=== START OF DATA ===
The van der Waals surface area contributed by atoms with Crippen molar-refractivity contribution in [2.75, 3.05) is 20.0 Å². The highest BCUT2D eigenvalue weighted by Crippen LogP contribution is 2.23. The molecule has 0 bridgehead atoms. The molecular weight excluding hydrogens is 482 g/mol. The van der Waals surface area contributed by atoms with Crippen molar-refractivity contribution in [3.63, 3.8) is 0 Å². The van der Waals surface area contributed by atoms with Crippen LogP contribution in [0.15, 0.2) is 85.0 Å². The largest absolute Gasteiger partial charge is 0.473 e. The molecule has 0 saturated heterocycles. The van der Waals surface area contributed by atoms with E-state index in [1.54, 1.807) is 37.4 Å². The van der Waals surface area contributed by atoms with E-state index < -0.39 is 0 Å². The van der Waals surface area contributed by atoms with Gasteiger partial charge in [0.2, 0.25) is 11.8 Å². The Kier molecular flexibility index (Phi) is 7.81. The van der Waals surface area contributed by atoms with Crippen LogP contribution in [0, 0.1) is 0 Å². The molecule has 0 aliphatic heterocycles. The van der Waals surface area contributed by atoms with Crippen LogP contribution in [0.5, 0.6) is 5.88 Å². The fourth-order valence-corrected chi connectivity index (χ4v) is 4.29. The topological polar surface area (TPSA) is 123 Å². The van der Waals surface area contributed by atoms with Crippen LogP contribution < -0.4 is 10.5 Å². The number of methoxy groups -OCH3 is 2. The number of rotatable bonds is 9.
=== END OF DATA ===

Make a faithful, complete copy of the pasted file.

The van der Waals surface area contributed by atoms with Crippen molar-refractivity contribution in [2.75, 3.05) is 20.0 Å². The highest BCUT2D eigenvalue weighted by Crippen LogP contribution is 2.23. The molecule has 0 bridgehead atoms. The molecular weight excluding hydrogens is 482 g/mol. The van der Waals surface area contributed by atoms with Crippen molar-refractivity contribution in [3.63, 3.8) is 0 Å². The van der Waals surface area contributed by atoms with Crippen LogP contribution in [0.15, 0.2) is 85.0 Å². The largest absolute Gasteiger partial charge is 0.473 e. The molecule has 0 saturated heterocycles. The van der Waals surface area contributed by atoms with E-state index in [1.54, 1.807) is 37.4 Å². The van der Waals surface area contributed by atoms with E-state index < -0.39 is 0 Å². The van der Waals surface area contributed by atoms with Gasteiger partial charge in [0.2, 0.25) is 11.8 Å². The Kier molecular flexibility index (Phi) is 7.81. The van der Waals surface area contributed by atoms with Crippen LogP contribution in [0, 0.1) is 0 Å². The molecule has 0 aliphatic heterocycles. The van der Waals surface area contributed by atoms with Crippen LogP contribution in [0.5, 0.6) is 5.88 Å². The fourth-order valence-corrected chi connectivity index (χ4v) is 4.29. The topological polar surface area (TPSA) is 123 Å². The van der Waals surface area contributed by atoms with Crippen LogP contribution < -0.4 is 10.5 Å². The number of methoxy groups -OCH3 is 2. The number of rotatable bonds is 9.